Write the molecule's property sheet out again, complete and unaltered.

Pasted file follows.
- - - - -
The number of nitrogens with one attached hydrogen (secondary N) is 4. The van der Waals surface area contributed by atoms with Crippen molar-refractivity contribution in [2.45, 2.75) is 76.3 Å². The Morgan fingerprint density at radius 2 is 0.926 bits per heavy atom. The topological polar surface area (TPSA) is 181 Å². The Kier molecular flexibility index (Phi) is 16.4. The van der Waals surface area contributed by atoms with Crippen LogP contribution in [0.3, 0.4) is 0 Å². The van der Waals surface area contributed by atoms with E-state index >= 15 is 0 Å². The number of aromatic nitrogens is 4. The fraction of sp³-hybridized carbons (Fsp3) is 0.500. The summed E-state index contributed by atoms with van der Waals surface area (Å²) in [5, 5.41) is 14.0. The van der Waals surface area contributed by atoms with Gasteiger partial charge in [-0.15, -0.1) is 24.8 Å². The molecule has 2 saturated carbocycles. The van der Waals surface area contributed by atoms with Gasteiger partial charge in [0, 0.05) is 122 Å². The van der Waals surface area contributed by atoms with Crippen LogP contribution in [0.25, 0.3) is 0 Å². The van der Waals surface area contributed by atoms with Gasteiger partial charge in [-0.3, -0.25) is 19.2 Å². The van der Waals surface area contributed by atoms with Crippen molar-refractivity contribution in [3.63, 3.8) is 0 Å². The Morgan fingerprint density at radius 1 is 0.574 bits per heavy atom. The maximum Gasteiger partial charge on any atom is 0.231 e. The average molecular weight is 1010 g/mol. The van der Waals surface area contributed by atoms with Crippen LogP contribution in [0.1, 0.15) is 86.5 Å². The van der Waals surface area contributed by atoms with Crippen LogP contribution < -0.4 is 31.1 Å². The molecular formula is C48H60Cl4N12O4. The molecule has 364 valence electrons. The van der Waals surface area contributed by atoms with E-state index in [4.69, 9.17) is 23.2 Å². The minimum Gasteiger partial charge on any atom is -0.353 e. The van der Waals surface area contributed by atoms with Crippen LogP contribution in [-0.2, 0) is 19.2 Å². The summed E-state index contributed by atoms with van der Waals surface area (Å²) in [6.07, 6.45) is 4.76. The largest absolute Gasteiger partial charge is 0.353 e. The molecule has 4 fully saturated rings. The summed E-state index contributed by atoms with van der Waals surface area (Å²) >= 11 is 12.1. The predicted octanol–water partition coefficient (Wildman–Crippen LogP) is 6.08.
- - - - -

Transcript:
The number of nitrogens with one attached hydrogen (secondary N) is 4. The van der Waals surface area contributed by atoms with Crippen molar-refractivity contribution in [2.45, 2.75) is 76.3 Å². The Morgan fingerprint density at radius 2 is 0.926 bits per heavy atom. The topological polar surface area (TPSA) is 181 Å². The Kier molecular flexibility index (Phi) is 16.4. The van der Waals surface area contributed by atoms with Crippen LogP contribution in [0.3, 0.4) is 0 Å². The van der Waals surface area contributed by atoms with E-state index >= 15 is 0 Å². The number of aromatic nitrogens is 4. The fraction of sp³-hybridized carbons (Fsp3) is 0.500. The summed E-state index contributed by atoms with van der Waals surface area (Å²) in [5, 5.41) is 14.0. The van der Waals surface area contributed by atoms with Gasteiger partial charge in [-0.15, -0.1) is 24.8 Å². The molecule has 2 saturated carbocycles. The van der Waals surface area contributed by atoms with Gasteiger partial charge in [0, 0.05) is 122 Å². The van der Waals surface area contributed by atoms with Crippen LogP contribution in [0.25, 0.3) is 0 Å². The van der Waals surface area contributed by atoms with Gasteiger partial charge in [-0.3, -0.25) is 19.2 Å². The van der Waals surface area contributed by atoms with Crippen molar-refractivity contribution in [3.63, 3.8) is 0 Å². The Morgan fingerprint density at radius 1 is 0.574 bits per heavy atom. The maximum Gasteiger partial charge on any atom is 0.231 e. The average molecular weight is 1010 g/mol. The van der Waals surface area contributed by atoms with Crippen LogP contribution in [0.1, 0.15) is 86.5 Å². The van der Waals surface area contributed by atoms with Crippen LogP contribution < -0.4 is 31.1 Å². The molecular formula is C48H60Cl4N12O4. The molecule has 364 valence electrons. The van der Waals surface area contributed by atoms with E-state index in [4.69, 9.17) is 23.2 Å². The minimum Gasteiger partial charge on any atom is -0.353 e. The van der Waals surface area contributed by atoms with Crippen LogP contribution in [-0.2, 0) is 19.2 Å². The summed E-state index contributed by atoms with van der Waals surface area (Å²) in [6.07, 6.45) is 4.76. The largest absolute Gasteiger partial charge is 0.353 e. The molecule has 4 fully saturated rings. The summed E-state index contributed by atoms with van der Waals surface area (Å²) >= 11 is 12.1. The predicted octanol–water partition coefficient (Wildman–Crippen LogP) is 6.08.